Ram Bahadur was referred to me with a large growth in his cheek. When I first saw him two months ago, he was in pain. This gentleman was obviously not from these parts. Ram Bahadur was a Nepali. His features confirmed that fact. The rest he told me in his clear unaccented colloquial Tamil. He came to Salem as a young man and became the security guard at Rajendra Mills, one of the leading cloth mills in Salem. Gurkhas were always in high demand in the security business. Some years later he got married to a local girl and settled down in a friendly locality, most of who worked in the same mill. Over the years he had completely integrated with the community. Although they had no children of their own, the Bahadurs adopted all the kids in the street as if they were their own. Ram Bahadur eventually retired. His wife died. The street adopted the old man. He was now 70 years old. Bahadur was the quintessential relic of urban goodness. The common grandfather. He played with the little ones, many of them the children of boys and girls whom he had cared for as a young man. He worshipped at the community temple and visited the Church of St Anthony every Tuesday. Bahadur’s life was certainly not lonely. At least not until he had this tumour bulging angrily out from his cheek. When I first saw him it was threatening to burrow out of the skin. It was not a pretty site. Ram Bahadur was concerned and it showed in his feigned nonchalance. He was brought to my clinic by two young men whom he had carried on his shoulders when they were little boys. They were barely employed young men struggling to make a living. One of them, Veerapan, worked as an unskilled office boy in an office which belonged to a good friend of mine. Unlike his infamous namesake, Veerapan was a docile self effacing young man who was genuinely concerned for the Nepali Thatha of his street. He asked to speak to me privately and went on to tell me that he and his friends had decided to take care of all the expenses that they could afford. I explained that Ram Bahadur had a tumour that was too far gone. He had nodes in his neck. He was unlikely to survive long even with surgery and radiotherapy. My silent concern however was whether these young people would indeed look after him if he needed prolonged convalescence. Even close family sometimes experienced fatigue and disgust in these situations. After getting a positive biopsy I anguished over the decision to operate. On the one hand there was the futility of a long operation and a very long and turbulent period of healing. There would be significant impact on his quality of life. On the other hand who was I to make a decision for treatment based on his social situation. I admitted him in the charity hospital of which I am the medical director. That night Ram Bahadur rebelled. He hallucinated and the devil of loneliness got to him. He lashed out against the nurses and showed significant signs of psychological instability. We calmed him down with anti-depressants and two days later I made my decision. In consultation with a psychiatrist and considering his advanced disease we decided that surgery would be inappropriate. He was discharged. Ram Bahadur was given pain and anti-anxiety medication. Veerapan and his friends were assured that it was a non communicable disease. Indeed, the whole street was apprehensive. They however stood by him. They bore the stench and fed him for two months. When it got too much they brought him back to the hospital. He was given three days of palliative care at Sharon. He died one morning in absolute peace. Veerapan and his friends took him home and gave him a grand farewell.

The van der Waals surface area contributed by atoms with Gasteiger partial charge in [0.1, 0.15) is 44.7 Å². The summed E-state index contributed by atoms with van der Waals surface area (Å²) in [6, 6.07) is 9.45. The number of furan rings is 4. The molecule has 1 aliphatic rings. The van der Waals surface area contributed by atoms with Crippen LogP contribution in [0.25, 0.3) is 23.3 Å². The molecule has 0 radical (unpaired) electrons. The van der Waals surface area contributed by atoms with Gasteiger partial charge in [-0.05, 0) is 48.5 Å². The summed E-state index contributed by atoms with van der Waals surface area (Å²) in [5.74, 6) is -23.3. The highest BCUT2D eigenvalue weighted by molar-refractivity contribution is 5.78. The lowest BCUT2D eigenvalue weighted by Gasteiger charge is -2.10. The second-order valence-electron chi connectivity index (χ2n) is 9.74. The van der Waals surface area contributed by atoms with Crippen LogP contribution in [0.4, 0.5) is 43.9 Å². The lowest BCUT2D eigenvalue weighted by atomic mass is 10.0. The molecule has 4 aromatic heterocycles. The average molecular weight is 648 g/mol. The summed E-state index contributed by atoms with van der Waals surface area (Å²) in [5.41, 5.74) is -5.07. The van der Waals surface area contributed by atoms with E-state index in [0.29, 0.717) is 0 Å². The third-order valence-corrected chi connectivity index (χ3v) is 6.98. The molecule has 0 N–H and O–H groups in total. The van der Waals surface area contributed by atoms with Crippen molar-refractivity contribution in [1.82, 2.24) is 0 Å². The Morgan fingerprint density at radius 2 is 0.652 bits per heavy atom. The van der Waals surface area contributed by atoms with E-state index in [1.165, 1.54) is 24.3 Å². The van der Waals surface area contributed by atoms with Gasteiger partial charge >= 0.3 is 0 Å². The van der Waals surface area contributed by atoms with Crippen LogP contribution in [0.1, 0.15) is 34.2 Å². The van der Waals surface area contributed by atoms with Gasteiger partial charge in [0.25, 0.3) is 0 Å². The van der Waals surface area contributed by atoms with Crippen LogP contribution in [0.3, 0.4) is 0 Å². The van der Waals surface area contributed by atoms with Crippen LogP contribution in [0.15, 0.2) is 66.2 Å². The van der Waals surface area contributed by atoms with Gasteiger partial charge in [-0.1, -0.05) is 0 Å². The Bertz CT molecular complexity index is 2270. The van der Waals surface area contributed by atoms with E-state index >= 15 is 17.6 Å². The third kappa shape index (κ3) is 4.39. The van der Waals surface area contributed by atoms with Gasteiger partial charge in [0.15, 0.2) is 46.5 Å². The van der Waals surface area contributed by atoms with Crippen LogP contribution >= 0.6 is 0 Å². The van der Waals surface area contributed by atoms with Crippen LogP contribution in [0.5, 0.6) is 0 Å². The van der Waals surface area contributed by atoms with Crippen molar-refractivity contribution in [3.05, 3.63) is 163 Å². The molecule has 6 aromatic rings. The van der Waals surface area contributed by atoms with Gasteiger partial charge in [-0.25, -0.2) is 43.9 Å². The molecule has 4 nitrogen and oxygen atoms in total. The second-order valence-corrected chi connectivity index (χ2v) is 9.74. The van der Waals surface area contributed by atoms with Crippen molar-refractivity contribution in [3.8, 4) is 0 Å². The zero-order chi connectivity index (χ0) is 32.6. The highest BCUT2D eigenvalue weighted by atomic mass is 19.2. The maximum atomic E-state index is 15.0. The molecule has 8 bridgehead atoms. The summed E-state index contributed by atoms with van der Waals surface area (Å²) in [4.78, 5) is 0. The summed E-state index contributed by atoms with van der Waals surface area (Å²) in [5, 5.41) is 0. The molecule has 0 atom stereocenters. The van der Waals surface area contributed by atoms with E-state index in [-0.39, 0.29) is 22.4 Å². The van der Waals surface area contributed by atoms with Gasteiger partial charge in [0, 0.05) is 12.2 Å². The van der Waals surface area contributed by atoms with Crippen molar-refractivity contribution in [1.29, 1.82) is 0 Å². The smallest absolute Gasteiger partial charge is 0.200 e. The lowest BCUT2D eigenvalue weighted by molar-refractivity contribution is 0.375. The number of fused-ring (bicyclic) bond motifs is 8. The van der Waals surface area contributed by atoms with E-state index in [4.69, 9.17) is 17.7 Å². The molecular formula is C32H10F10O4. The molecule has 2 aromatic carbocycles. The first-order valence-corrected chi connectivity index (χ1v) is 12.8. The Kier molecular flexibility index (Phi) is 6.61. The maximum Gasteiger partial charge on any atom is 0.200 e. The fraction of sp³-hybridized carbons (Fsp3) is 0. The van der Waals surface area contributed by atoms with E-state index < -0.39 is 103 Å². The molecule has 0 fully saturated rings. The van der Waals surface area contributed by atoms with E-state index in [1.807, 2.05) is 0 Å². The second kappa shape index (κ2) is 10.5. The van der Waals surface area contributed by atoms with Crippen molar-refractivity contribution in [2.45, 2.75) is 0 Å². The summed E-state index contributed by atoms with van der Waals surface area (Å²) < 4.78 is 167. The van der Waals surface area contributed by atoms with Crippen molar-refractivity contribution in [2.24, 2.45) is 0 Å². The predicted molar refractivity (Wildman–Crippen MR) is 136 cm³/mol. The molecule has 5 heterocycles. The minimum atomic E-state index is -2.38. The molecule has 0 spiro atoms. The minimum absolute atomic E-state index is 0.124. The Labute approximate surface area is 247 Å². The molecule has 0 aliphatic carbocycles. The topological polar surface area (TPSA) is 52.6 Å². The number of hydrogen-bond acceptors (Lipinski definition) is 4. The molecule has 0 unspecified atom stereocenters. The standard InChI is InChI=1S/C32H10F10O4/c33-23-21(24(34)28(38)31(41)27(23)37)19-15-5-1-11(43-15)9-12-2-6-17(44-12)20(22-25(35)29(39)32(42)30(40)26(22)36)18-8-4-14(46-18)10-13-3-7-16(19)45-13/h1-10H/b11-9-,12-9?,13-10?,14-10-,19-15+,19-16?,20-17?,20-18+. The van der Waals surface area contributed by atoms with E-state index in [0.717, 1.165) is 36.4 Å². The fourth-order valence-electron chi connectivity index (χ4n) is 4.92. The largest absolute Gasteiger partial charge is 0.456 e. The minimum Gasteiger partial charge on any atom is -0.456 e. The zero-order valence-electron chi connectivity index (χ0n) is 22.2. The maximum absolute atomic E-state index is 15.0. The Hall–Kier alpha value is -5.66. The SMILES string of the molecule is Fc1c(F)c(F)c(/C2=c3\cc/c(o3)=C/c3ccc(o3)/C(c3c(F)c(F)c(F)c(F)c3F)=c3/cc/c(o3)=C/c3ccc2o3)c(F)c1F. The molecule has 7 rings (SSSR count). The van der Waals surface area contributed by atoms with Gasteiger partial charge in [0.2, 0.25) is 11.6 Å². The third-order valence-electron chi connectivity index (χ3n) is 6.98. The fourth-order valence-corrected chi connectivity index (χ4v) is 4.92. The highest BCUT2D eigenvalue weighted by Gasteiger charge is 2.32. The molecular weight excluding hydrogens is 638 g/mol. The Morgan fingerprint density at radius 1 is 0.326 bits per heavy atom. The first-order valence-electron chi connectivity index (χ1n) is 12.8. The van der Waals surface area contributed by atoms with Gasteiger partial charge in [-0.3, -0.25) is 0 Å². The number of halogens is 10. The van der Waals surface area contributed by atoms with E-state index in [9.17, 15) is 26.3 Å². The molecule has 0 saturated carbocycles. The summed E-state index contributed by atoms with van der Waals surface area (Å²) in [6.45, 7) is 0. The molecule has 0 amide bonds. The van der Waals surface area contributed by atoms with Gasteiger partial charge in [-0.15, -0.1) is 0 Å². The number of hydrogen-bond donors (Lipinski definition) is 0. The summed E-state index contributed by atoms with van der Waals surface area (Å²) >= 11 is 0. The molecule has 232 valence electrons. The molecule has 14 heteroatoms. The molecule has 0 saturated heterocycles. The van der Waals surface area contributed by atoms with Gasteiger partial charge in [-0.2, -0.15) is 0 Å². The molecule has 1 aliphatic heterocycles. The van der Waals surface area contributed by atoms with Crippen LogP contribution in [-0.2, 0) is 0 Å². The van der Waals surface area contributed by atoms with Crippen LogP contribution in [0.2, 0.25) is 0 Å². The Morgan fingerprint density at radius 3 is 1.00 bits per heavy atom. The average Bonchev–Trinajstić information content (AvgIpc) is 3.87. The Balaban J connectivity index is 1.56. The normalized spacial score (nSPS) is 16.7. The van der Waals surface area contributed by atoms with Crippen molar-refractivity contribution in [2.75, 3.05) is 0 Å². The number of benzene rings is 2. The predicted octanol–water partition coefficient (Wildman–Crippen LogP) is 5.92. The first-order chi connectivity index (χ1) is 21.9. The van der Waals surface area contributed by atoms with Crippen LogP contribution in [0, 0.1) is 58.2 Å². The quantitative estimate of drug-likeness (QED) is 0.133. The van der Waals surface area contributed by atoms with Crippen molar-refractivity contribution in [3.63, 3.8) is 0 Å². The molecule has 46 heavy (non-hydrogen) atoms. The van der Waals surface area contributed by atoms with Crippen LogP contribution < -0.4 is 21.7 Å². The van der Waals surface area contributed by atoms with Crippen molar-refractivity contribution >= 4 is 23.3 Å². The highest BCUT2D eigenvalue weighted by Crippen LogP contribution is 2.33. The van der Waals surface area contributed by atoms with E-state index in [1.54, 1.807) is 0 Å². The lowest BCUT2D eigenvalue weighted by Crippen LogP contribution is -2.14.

A week after the funeral the young men of the street found that Ram Bahadur had Rs3 lakhs in bank deposits. There was another Rs13,000 in cash. There were no relatives. There was no nomination. The young men refused to take a single paisa as compensation for the money they spent for their Nepali Thatha. They finally came to me and asked if I would accept the money to help other poor people at Sharon. Goodness dwells in the heart of the poor!